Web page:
Exploring the Value of Prevention

A few weeks ago, we released a new request for proposals as part of our Designing the Future of Health initiative, with the goal of addressing an important question: What will it take to generate sustainable investments in strategies that produce health and well-being and end violence?

Asking this question now, at the start of our new strategic plan, is intended to help us avoid the potential pitfall of investing in new prevention strategies, proving they work, and then figuring out how to pay for them (which could take another 5-10 years). We are looking for projects that will signal the challenges to come around sustainability and lay important groundwork for solving them. We’re essentially starting at the end and working backward.

Over the past few weeks, many people have reached out to us to share their excitement and their ideas. The creativity and enthusiasm in the field is so inspiring! And these conversations have been a good test for our team—to see how clearly we communicated the goals and guidelines of this new opportunity.

That’s a particular challenge with this RFP because we wanted to ask more questions than provide direction. “We don’t know what we don’t know,” as the saying goes. It’s also true to the spirit of the Designing the Future of Health Initiative—exploratory.

However, we are noticing some common themes emerge, and we wanted to share our insights as folks finalize their proposals, due on June 28.

  1. There is a lot of energy in the field to build collaborations and to design and implement new, complex prevention strategies that will address the root causes of health and violence. Unfortunately, support for the implementation of new prevention strategies is NOT the primary focus of this RFP; it’s exploring value. Hold tight, those implementation opportunities are coming and will roll out over the next 6 months! Make sure to sign up for our email list to hear about upcoming funding opportunities.

  2. The focus of this RFP is exploring important question(s) related to the value of complex prevention strategies. There are seven questions related to value listed in the RFP, and all proposals must focus on one or more of them and clearly explain how they will go about answering them. Applicants can also propose another important question related to value that we haven’t thought of and how you will answer it.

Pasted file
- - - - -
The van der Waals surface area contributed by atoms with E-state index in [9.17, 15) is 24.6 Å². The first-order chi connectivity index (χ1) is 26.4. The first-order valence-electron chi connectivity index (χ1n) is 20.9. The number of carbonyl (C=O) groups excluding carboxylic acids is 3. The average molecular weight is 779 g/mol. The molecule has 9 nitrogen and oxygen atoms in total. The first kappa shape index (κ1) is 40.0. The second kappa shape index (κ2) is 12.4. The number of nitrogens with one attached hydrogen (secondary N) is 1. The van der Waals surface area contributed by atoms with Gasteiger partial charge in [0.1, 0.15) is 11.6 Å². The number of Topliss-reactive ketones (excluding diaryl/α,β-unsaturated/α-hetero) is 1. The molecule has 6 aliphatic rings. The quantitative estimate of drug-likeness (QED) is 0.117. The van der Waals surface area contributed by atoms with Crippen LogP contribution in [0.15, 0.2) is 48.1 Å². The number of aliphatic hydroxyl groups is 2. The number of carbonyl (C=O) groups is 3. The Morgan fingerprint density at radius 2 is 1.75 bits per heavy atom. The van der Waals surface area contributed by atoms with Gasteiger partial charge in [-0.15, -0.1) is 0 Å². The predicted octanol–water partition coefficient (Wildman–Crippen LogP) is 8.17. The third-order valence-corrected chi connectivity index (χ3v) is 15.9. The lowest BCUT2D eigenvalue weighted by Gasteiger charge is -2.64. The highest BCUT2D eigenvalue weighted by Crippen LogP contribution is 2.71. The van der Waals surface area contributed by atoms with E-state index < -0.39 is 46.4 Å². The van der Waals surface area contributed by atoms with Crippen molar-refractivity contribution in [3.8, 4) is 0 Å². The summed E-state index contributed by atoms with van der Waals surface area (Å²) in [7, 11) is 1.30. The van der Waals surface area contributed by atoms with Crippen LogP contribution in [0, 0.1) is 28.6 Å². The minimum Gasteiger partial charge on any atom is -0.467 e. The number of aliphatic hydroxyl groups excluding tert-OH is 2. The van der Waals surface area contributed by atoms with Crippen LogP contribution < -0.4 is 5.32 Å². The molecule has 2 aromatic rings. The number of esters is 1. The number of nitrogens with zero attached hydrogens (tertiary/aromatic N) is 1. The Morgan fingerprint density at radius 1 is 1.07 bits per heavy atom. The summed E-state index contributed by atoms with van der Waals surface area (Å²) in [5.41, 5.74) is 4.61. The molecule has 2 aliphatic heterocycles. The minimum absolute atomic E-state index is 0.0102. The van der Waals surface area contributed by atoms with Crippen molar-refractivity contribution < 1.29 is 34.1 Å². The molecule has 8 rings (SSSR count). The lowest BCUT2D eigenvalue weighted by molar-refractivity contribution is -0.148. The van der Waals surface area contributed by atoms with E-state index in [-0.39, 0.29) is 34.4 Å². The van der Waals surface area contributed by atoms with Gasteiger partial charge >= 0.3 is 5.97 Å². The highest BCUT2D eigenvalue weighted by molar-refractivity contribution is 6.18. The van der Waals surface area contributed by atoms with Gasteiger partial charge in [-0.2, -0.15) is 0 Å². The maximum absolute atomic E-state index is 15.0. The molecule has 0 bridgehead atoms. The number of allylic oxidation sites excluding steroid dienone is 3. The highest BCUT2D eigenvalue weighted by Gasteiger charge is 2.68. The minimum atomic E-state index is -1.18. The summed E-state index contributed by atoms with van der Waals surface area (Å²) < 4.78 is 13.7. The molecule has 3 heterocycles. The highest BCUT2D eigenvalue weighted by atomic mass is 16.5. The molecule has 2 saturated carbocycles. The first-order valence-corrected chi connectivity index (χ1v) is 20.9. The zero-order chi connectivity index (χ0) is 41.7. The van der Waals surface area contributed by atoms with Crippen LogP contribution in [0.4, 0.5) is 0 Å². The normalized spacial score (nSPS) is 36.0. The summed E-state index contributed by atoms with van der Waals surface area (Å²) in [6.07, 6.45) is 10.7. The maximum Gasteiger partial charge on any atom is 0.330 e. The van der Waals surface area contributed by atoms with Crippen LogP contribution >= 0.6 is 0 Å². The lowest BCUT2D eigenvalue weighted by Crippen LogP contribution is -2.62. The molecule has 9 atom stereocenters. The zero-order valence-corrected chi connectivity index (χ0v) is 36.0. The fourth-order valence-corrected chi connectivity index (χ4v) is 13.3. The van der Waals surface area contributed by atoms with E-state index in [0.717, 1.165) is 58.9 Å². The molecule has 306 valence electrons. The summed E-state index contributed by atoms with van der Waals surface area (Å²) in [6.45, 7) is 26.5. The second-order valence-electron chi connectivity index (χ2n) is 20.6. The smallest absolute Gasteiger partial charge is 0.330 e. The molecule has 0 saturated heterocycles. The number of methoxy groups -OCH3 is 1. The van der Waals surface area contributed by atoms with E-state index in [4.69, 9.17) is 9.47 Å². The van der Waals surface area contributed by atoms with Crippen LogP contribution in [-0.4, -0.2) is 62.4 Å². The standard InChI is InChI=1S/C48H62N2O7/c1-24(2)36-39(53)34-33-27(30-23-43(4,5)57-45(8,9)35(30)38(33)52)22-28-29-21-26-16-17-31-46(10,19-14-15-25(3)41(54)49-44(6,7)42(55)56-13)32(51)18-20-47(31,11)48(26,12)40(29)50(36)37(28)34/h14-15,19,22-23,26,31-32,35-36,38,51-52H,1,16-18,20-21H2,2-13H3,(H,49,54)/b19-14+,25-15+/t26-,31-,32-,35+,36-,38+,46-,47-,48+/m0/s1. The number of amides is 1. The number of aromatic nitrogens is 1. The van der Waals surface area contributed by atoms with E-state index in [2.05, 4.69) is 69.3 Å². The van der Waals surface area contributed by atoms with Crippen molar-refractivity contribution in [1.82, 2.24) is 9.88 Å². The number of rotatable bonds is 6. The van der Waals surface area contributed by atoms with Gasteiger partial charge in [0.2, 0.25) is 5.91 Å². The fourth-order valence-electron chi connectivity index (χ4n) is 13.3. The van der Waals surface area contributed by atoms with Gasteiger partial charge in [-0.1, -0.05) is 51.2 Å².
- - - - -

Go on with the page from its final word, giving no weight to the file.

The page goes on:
3. What do we mean by value? Exploring value is not just proving a prevention strategy works (e.g. evaluation). It must go further and consider the costs of delivering the strategy, the value of the outcomes, and to whom the benefit and the value of the outcomes matters. These explorations could be technical—focused on financing (the business case or new structural innovations)—or they could be about buy-in (understanding and shaping attitudes). They could be more conceptual or theoretical.  

  4. What’s a complex prevention strategy? Complex strategies address the root causes and put people and community experiences at the center. They often involve aligning interventions, activities, or policies across multiple sectors or institutions, and engage formal and informal networks. One example is the “portfolio of interventions” approach in the California Accountable Communities for Health Initiative, but we are interested in exploring other approaches. A prevention strategy could focus on an age or stage in the life course, or on a particular population. Single interventions or screening and referral to individual services won’t meet the test for complexity and addressing the root causes unless joined with other strategies.

  5. It’s important to consider the stage of your prevention work and how it aligns (or doesn’t) with the questions posed about value. Those who have already started implementing strategies and have signals about what’s working might be able to articulate new ways of measuring value and understanding the implications and innovations needed across sectors. For those in earlier stages, if you have defined your desired outcomes, perhaps you could use this opportunity to gather information and perspectives, but these approaches would need to address questions related to value versus simply informing the design of your strategy.

  6. Be sure to research what’s already been done, and propose to take the work further, or in new directions!

Visit this link for application instructions, an informational webinar recording, and answers to frequently asked questions. 

The application period for this request for proposals has ended. 

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